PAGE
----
As mentioned before, Kaiserschmarrn is usually made with raisins, mostly with (rum) soaked raisins. Even if I love raisins, it gets a bit too sweet for me in combination with a compote.
Speaking of the compote: Incidentally, it is a little more than you would need for two to three servings of vegan Kaiserschmarrn. I like to eat the leftover compote just like it is. Or use it as a topping on porridge. Or eat it with plain yogurt… Believe me: you won’t be sad to have a little leftover.
- 140 ml chickpea water (4.7 oz or a bit more than 0.5 cup)
- 1 pinch of salt
- 230 g (8 oz or a tiny bit less than 2 cups) all-purpose flour
- 50 g (1.7 oz or 4 tbsp) sugar
- 330 ml (11 oz or 1.4 cups) vegan milk
- 70 ml (2.4 oz or 5 tbsp) sparkling mineral water
- 5 tbsp (rapeseed) oil or melted vegan butter (3 tbsp of which to bake the Kaiserschmarrn).
- Powdered sugar
- Optional: approx. 2 tbsp raisins
Strawberry and rhubarb compote
- 500 g (18 oz or 3-4 cups) rhubarb
- 5 tbsp sugar
- 1 tsp vanilla sugar
- 1 tsp starch (such as corn starch)
- 500 g (18 oz or 2.5 cups) strawberries
- For the Aquafaba, beat the chickpea cooking water with a pinch of salt for a few minutes until the jelly-like liquid turns into a white, fluffy, and firm foam that looks and feels like egg whites. It takes about 7 minutes to whip, at least longer than with egg whites. I do this with my food processor with the whisk attachment.
- Mix the remaining ingredients in a separate container: first the flour, sugar, and salt. Then, while stirring, slowly add the liquids so that no lumps form. Then fold in the aquafaba (fold in = gently work in and do not stir wildly).
- Next, fry the batter. With this amount of batter, I do it in two steps. Everything that is described below is listed for each step:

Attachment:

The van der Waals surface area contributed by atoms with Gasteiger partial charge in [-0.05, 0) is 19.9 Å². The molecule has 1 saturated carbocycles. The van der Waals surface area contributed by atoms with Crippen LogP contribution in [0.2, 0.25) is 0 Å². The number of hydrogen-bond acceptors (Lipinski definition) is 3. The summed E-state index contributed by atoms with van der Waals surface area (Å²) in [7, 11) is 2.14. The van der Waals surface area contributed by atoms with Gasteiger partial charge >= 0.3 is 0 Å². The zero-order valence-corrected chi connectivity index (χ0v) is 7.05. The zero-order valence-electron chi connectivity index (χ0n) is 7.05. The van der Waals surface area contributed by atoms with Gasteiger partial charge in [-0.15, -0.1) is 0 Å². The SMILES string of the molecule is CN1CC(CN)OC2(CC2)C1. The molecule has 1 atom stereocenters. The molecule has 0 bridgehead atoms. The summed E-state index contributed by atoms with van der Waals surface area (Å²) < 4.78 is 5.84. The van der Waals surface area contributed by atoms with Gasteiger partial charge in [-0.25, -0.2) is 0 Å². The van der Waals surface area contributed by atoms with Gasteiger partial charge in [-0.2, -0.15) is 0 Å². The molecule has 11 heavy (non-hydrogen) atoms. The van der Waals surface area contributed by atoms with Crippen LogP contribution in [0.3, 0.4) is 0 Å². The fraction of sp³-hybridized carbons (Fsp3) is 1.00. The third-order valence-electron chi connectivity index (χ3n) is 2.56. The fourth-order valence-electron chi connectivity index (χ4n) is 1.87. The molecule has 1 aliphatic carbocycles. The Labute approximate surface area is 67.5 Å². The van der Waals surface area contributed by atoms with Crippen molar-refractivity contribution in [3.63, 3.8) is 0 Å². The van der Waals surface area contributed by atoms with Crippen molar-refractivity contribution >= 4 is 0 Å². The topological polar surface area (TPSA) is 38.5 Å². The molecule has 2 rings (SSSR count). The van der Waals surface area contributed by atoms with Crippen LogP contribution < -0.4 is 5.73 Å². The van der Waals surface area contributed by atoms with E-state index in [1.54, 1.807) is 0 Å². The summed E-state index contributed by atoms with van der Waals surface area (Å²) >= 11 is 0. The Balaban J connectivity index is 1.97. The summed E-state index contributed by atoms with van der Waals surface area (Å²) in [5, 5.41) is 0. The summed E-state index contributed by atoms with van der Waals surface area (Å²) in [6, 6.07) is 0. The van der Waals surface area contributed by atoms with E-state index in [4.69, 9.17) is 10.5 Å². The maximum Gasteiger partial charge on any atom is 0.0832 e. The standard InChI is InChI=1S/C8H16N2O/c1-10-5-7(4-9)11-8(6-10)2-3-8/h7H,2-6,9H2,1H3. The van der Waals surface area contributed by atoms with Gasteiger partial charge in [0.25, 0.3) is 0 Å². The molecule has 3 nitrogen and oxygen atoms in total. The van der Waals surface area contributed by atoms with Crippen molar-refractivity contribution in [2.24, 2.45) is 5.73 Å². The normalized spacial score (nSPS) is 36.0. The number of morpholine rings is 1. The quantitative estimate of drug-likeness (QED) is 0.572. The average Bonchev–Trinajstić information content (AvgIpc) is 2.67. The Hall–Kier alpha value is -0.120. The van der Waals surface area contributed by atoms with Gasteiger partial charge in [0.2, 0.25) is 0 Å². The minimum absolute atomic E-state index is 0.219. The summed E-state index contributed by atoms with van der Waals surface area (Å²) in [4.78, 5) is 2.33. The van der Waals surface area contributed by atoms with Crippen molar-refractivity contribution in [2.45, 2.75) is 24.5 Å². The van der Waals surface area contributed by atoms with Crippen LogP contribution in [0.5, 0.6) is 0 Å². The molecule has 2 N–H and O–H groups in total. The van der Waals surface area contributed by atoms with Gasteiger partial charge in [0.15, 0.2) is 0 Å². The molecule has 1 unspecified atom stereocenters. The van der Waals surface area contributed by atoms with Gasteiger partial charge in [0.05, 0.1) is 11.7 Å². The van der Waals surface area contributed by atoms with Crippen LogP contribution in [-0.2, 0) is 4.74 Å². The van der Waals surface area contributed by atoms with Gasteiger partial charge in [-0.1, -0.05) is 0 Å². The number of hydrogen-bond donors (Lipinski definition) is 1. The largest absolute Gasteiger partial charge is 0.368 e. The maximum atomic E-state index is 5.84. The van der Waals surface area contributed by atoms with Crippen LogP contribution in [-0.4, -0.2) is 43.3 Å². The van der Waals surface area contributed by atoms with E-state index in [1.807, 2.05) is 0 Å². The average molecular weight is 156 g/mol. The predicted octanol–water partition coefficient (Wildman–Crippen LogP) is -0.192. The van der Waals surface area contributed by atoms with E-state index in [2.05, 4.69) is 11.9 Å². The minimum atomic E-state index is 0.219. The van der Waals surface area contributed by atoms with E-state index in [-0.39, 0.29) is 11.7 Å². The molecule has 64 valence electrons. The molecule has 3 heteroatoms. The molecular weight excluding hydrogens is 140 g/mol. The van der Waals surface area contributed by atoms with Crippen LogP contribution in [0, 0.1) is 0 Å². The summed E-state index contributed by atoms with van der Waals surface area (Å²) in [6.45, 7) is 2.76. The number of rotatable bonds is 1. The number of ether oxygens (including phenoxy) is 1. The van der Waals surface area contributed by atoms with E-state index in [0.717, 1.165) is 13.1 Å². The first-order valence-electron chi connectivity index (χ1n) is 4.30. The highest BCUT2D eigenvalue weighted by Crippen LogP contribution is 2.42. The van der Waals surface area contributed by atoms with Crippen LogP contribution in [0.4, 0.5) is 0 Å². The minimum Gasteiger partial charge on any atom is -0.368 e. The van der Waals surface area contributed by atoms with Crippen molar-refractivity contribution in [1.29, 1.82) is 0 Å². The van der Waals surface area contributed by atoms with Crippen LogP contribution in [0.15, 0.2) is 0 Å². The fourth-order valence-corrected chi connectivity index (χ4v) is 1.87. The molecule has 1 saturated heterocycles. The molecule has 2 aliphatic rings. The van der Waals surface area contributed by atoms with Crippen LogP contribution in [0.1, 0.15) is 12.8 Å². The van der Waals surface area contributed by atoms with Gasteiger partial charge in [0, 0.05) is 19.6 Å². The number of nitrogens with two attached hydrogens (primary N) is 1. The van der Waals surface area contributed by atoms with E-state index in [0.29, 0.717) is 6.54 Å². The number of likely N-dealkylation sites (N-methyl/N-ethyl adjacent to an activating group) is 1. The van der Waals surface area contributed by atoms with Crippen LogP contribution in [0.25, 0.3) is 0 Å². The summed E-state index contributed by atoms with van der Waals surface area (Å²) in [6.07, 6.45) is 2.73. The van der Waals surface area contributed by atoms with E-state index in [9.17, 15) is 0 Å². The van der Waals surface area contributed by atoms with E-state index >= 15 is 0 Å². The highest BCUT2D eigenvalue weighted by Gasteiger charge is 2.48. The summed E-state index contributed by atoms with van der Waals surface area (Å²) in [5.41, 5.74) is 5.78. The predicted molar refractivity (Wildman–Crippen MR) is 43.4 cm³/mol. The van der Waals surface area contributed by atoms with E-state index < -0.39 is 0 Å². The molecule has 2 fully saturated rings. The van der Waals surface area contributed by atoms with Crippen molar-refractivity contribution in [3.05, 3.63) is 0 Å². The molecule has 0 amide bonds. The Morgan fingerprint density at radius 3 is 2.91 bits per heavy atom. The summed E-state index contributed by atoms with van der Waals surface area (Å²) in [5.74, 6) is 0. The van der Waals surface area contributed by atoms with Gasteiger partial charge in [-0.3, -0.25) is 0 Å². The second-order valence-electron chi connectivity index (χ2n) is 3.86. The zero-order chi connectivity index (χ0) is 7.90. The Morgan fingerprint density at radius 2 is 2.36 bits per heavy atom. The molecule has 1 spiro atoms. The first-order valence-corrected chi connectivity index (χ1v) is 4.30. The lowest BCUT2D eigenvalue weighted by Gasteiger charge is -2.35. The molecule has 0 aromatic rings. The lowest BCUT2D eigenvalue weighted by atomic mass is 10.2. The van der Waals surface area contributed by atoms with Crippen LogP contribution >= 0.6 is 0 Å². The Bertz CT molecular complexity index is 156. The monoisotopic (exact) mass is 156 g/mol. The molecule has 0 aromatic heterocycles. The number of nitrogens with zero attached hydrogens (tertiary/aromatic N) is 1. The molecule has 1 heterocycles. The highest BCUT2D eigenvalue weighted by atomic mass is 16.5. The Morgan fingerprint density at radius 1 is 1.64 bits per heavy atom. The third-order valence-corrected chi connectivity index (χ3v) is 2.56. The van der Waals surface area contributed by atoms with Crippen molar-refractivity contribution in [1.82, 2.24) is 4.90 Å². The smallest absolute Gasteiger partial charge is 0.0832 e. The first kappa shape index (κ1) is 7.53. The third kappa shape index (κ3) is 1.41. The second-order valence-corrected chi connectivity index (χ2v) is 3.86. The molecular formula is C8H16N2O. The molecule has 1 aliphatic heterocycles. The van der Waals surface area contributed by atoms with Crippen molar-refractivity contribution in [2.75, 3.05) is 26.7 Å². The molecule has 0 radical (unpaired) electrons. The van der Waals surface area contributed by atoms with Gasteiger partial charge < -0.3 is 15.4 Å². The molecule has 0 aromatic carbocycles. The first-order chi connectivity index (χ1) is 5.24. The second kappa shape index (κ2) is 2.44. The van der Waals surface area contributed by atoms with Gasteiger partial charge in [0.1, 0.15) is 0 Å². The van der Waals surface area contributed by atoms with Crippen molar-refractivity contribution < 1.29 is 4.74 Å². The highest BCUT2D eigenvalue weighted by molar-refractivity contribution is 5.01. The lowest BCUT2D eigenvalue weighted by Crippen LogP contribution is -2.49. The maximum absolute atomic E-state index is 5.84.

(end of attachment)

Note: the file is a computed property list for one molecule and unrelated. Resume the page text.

- Heat 1 tablespoon of oil or butter in the pan.
- If you are using raisins, add about 1 tablespoon to the pan.
- Now add half of the batter and slowly fry it out.
- After a few minutes, when the downside is brownish, use a spatula to quarter the batter and turn each piece over.
- Now add ½ tbsp oil or vegan butter.
- Continue frying until the second side turns brown too.
- Then tear the pancake-like piece into smaller pieces and let them fry a little more. Stir. Just before serving, sprinkle some icing sugar on top and stir so that the sugar can caramelize.
- Place the pieces onto a plate, sprinkle with icing sugar, and serve with compote, apple sauce, or stewed plums.
Strawberry and rhubarb compote
- Wash, clean and peel the rhubarb (simply peel off the thin outer skin with your fingernails) and cut into pieces approx. 2 cm in size.
- Mix the rhubarb pieces with the sugar and vanilla sugar in a bowl and let them steep for an hour. Some liquid should collect in the process.
- Wash and clean the strawberries and cut them in halves or quarters depending on the size.
- Bring the rhubarb and the liquid (without adding any additional water) to boil in a saucepan and let simmer for about 3 to 5 minutes.
- Remove a little of the liquid (approx. 1-2 tbsp) and mix with the starch.
- Pour this mixture back into the pot, bring to the boil again and stir.
- Then add the strawberries and let everything cool down together.
The strawberry rhubarb compote is a little more than for just two to three servings of vegan Kaiserschmarrn. You can add the rest, for example, to your porridge as a topping, or eat it together with white yogurt, or just spoon it out.
If you want to eat Kaiserschmarrn the original way, you should get yourself some plum compote ("Zwetschkenröster"). *)